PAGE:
To enter into force, the agreement will then need to be ratified by the European Parliament, and the issue of human rights could be a sticking point.
According to the EU, the deal was brokered after China committed to pursue ratification of the International Labour Organisation’s rules on forced labour.
On Tuesday, the EU expressed concerns about the restrictions on freedom of expression, as well as concerns over on access to information, and the intimidation and surveillance of journalists. The detentions, trials and sentencing of human rights defenders, lawyers and intellectuals in China were also raised.
Macron stressed EU nations’ concerns over human rights and called for the closing of internment camps, according to the speech provided by his office. He also pleaded in favour of “measures aiming at banning forced labour” and wished for “a visit of independent experts from the United Nations.”
The EU hopes the agreement, known as CAI, will help correct an imbalance in market access and create new investment opportunities for European companies in China by ensuring they can compete on an equal footing when operating in the country. EU companies face competition from state-owned Chinese enterprises that may get government support and easier access to financing.
“The EU has traditionally been much more open than China to foreign investment,” the EU said. “This is true as regards foreign investment in general. China now commits to open up to the EU in a number of key sectors.”
According to EU figures, China is now the bloc’s second-biggest trading partner behind the United States, and the EU is China’s largest trading partner. China and Europe trade on average over €1 billion a day.
Xi said China and the EU “rose to the challenge” despite the impact of the coronavirus pandemic, the official Xinhua News Agency said. Xi said the agreement will provide greater market access and brighter co-operation prospects.”
China is especially important to Germany, where companies like BMW, Daimler and Volkswagen make a large share of their profits in the world’s largest car market. The director-general of the Federation of German Industries, Joachim Lang, said the agreement was a significant step, but he added that “what is decisive is rather how the Chinese government in fact implements these improvements and if the planned implementation mechanisms take effect.”
The 27-nation bloc said the agreement is the most ambitious that China has ever agreed and will give additional access to many areas including the electric cars and hybrid vehicles sector, as well as private hospitals, telecoms, cloud and financial services, international maritime transport and air transport-related services.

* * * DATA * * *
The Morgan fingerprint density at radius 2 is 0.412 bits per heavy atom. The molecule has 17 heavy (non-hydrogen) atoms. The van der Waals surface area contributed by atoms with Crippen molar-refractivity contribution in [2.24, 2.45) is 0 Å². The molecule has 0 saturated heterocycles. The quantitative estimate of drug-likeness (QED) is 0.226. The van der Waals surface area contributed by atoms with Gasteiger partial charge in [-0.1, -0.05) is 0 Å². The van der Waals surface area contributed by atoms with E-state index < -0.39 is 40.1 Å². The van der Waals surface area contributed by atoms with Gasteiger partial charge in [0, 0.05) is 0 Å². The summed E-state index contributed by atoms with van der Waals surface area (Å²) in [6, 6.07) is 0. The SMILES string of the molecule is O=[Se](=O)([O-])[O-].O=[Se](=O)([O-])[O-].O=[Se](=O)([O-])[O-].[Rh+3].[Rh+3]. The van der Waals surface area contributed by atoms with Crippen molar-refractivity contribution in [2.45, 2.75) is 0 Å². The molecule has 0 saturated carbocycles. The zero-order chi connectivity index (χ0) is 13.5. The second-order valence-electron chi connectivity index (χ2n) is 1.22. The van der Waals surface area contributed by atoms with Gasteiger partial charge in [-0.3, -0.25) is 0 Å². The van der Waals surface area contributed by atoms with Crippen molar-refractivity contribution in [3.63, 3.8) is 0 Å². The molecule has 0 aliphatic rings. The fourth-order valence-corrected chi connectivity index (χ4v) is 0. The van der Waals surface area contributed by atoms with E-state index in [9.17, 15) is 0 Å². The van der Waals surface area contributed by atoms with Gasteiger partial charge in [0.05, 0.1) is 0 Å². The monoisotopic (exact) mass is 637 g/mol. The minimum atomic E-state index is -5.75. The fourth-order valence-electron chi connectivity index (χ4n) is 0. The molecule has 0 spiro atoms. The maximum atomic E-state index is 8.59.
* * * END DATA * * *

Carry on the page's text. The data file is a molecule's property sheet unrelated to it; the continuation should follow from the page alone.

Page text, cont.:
But it has the potential to cause tension with the administration of US President-elect Joe Biden only weeks after the EU proposed a trans-Atlantic dialogue to address “the strategic challenge presented by China’s growing international assertiveness.”
The EU, however, said the investment agreement will give the EU the same level of market access in China that the United States has and insisted that the deal will benefit other trading partners by getting China to commit to high standards of conduct.
Beijing is emphasising business and investment ties with Europe at a time when tensions with Washington over Chinese industry development ambitions and spying allegations have disrupted access to US markets and technology. Xi made no mention of China’s tariff war with Washington but invoked free trade and multilateralism, an indirect criticism of President Donald Trump’s “American first” policies that reject multinational agreements.
Xi expressed hope that Europe will “adhere to free trade” and create a non-discriminatory environment for Chinese investors, according to Xinhua. It said he noted China and Europe “support multilateralism.”
Beijing has tried without success to recruit France, Germany and other governments as allies against Washington. They criticise Trump’s tariff hikes and other tactics, but echo US complaints that Beijing violates its market-opening commitments and steals or improperly pressures foreign companies to hand over technology.
The EU said the agreement, which includes provisions for settling disputes, should increase the transparency of Chinese state subsidies and make sustainable development a key element of the relationship between the EU and China.
The deal also includes clear rules against the forced transfer of technologies, a practice in which a government requires foreign investors to share their technology in exchange for market access.